Makings of a great starter

Day 1Day 2

 

So after 8 or so years (on and off), this also includes me currently running and baking at wholesale sourdough bakery;  I have never baked any bread or baked a cake at home. This needed to change so late last night I decided to start my own sourdough starter, I've decided to only do a basic white sourdough starter with build up time of at least 3 weeks to ensure it is strong enough and full of awesome flavour. I'll be posting up progress pics along the way and of course a final pic of the end baked product.

For my starter I used:

100g organic white flour

100ml room temperture water

1 L glass jar

For the first 5 days I'll be refreshing every night with 50g of same flour as above and 50ml of room temperture of water.

 

Day 2:

Well I didn't get a chance to refresh after 24 hours so instead refreshed the following morning, when I woke up I found the starter had grown considerably which I wasnt expecting. Because it was longer then 24 hours I decided to throw out most of the starter and only left a small amount and added 120g of same flour and 120ml of water.  Above is the starter after the latest refresh.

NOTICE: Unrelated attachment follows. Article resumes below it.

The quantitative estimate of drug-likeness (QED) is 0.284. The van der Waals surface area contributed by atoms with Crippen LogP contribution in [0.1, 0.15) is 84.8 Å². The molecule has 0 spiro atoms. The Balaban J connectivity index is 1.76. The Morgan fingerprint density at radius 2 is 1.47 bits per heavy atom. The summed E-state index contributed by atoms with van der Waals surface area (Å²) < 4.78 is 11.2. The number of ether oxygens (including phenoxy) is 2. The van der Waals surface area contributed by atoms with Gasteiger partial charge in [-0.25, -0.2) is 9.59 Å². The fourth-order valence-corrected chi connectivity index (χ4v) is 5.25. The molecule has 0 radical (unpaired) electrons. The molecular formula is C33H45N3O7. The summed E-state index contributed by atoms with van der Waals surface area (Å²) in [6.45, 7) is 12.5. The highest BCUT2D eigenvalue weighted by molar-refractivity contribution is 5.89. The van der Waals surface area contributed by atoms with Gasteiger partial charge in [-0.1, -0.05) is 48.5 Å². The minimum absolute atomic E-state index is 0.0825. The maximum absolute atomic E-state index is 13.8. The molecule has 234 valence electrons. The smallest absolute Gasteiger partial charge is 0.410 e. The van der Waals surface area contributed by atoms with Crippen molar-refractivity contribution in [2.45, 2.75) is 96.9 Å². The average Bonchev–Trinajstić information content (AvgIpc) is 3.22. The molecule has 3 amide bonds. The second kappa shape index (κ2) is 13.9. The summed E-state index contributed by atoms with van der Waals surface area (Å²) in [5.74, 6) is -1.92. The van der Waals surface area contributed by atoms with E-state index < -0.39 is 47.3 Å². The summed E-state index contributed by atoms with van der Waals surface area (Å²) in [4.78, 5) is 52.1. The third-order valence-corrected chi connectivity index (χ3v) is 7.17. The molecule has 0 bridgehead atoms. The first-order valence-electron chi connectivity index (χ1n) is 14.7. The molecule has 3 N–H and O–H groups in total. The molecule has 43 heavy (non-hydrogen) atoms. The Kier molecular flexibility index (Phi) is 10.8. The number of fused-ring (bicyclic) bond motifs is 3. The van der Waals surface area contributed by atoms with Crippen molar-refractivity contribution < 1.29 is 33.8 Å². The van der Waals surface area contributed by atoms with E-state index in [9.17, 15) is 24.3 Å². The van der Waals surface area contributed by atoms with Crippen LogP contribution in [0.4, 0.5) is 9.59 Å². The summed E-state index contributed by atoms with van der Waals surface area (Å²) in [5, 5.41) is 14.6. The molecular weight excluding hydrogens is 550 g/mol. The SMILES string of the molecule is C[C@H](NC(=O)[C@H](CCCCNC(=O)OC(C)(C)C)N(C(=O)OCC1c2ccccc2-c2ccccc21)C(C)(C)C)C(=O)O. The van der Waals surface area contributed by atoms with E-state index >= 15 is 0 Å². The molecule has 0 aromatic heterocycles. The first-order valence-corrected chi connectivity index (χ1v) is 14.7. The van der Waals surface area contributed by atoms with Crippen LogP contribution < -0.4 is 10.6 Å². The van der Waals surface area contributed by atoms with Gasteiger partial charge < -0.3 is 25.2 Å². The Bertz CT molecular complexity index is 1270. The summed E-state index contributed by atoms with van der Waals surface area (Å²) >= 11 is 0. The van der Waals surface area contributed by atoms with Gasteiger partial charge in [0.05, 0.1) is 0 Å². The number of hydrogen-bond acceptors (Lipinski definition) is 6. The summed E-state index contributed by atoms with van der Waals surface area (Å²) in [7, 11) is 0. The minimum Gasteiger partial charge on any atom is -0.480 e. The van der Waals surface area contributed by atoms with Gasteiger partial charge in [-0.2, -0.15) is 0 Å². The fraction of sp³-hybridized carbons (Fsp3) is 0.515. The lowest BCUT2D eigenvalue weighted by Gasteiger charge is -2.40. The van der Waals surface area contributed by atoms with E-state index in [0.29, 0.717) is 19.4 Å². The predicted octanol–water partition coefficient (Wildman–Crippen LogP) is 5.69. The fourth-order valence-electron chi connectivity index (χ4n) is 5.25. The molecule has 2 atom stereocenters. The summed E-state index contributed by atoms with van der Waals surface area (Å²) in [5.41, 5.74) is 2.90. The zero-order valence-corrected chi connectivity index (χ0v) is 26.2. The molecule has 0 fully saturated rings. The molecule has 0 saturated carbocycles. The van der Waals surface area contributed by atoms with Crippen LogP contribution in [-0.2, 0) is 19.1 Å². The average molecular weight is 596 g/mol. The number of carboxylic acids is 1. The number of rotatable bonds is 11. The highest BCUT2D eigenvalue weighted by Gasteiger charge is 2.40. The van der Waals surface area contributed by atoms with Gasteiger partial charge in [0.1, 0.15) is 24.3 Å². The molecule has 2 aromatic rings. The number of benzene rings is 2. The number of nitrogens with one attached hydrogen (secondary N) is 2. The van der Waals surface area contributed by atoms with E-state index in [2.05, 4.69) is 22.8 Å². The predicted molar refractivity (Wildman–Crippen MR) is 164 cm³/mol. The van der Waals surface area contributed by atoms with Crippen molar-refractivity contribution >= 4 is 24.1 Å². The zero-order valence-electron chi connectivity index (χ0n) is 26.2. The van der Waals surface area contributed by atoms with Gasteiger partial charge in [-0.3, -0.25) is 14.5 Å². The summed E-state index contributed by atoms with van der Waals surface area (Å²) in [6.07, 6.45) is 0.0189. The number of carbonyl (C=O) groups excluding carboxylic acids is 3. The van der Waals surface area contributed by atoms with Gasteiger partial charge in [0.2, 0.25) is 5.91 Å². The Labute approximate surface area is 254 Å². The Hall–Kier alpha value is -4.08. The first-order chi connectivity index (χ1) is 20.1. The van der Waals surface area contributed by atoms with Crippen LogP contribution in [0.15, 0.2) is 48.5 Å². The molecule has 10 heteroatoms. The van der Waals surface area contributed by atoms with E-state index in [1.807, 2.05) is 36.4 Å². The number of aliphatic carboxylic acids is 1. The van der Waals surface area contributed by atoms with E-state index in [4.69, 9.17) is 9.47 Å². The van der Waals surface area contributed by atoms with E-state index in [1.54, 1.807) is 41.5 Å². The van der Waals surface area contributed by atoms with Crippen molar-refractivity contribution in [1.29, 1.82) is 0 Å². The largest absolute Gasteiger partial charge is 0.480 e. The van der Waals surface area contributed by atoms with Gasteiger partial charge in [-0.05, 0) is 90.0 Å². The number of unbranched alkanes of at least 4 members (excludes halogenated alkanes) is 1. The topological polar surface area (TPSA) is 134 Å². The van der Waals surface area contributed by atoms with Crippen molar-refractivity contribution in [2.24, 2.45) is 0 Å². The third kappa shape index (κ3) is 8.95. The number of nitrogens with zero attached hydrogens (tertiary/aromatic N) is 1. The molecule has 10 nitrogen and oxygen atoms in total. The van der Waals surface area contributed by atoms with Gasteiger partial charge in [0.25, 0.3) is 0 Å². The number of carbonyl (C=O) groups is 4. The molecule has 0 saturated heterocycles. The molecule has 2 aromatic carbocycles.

3 comments

Congratulations on your new journey. There is a lot of advice available and you will find that your start will take on a life and characteristics of it's own.

Don't be afrtaid to experiment.

Elkhorn

I have found that the yeast and bacteria don't eat all the food in the starter the first few days.  I don't start feeding the starter until I see some activity.  When you skipped the first day I actually think it was helpful in getting the starter going.

"He is no fool who gives what he cannot keep to gain what he cannot lose." Jim Elliot

 

When I was beginning my starter, I read somewhere that it is good to stir it frequently. This mixes in more air as well as helping the "food" get to all of the hungry yeast. I read this again this weekend in Reinhart's whole grains bread book. Sitrring also gives you something to do as one is obsessed with starter activity at the beginning. It means you have an excuse to look and putter.

Sheryl at 108 breads